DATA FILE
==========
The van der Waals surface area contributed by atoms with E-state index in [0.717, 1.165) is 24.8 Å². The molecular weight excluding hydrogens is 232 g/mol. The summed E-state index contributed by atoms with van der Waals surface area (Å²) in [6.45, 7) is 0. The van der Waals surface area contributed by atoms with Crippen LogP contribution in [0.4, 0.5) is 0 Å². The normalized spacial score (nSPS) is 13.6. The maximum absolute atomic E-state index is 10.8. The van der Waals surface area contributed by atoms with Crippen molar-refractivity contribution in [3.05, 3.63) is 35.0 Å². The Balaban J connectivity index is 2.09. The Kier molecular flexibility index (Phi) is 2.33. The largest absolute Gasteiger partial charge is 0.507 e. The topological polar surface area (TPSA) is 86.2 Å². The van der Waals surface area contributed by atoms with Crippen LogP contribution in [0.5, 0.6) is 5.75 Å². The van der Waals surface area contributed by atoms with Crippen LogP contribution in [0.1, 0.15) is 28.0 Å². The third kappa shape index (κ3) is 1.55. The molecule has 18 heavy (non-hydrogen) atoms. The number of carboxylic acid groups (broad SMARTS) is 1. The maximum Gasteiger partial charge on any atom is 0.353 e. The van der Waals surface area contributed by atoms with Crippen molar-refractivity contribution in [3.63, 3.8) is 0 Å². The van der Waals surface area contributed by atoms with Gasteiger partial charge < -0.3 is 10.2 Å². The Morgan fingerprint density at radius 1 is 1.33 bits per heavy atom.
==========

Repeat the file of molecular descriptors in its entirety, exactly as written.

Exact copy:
The van der Waals surface area contributed by atoms with E-state index in [0.717, 1.165) is 24.8 Å². The molecular weight excluding hydrogens is 232 g/mol. The summed E-state index contributed by atoms with van der Waals surface area (Å²) in [6.45, 7) is 0. The van der Waals surface area contributed by atoms with Crippen LogP contribution in [0.4, 0.5) is 0 Å². The normalized spacial score (nSPS) is 13.6. The maximum absolute atomic E-state index is 10.8. The van der Waals surface area contributed by atoms with Crippen molar-refractivity contribution in [3.05, 3.63) is 35.0 Å². The Balaban J connectivity index is 2.09. The Kier molecular flexibility index (Phi) is 2.33. The largest absolute Gasteiger partial charge is 0.507 e. The topological polar surface area (TPSA) is 86.2 Å². The van der Waals surface area contributed by atoms with Crippen LogP contribution in [0.5, 0.6) is 5.75 Å². The van der Waals surface area contributed by atoms with Crippen LogP contribution in [0.1, 0.15) is 28.0 Å². The third kappa shape index (κ3) is 1.55. The molecule has 18 heavy (non-hydrogen) atoms. The number of carboxylic acid groups (broad SMARTS) is 1. The maximum Gasteiger partial charge on any atom is 0.353 e. The van der Waals surface area contributed by atoms with Crippen molar-refractivity contribution in [3.63, 3.8) is 0 Å². The van der Waals surface area contributed by atoms with Gasteiger partial charge < -0.3 is 10.2 Å². The Morgan fingerprint density at radius 1 is 1.33 bits per heavy atom.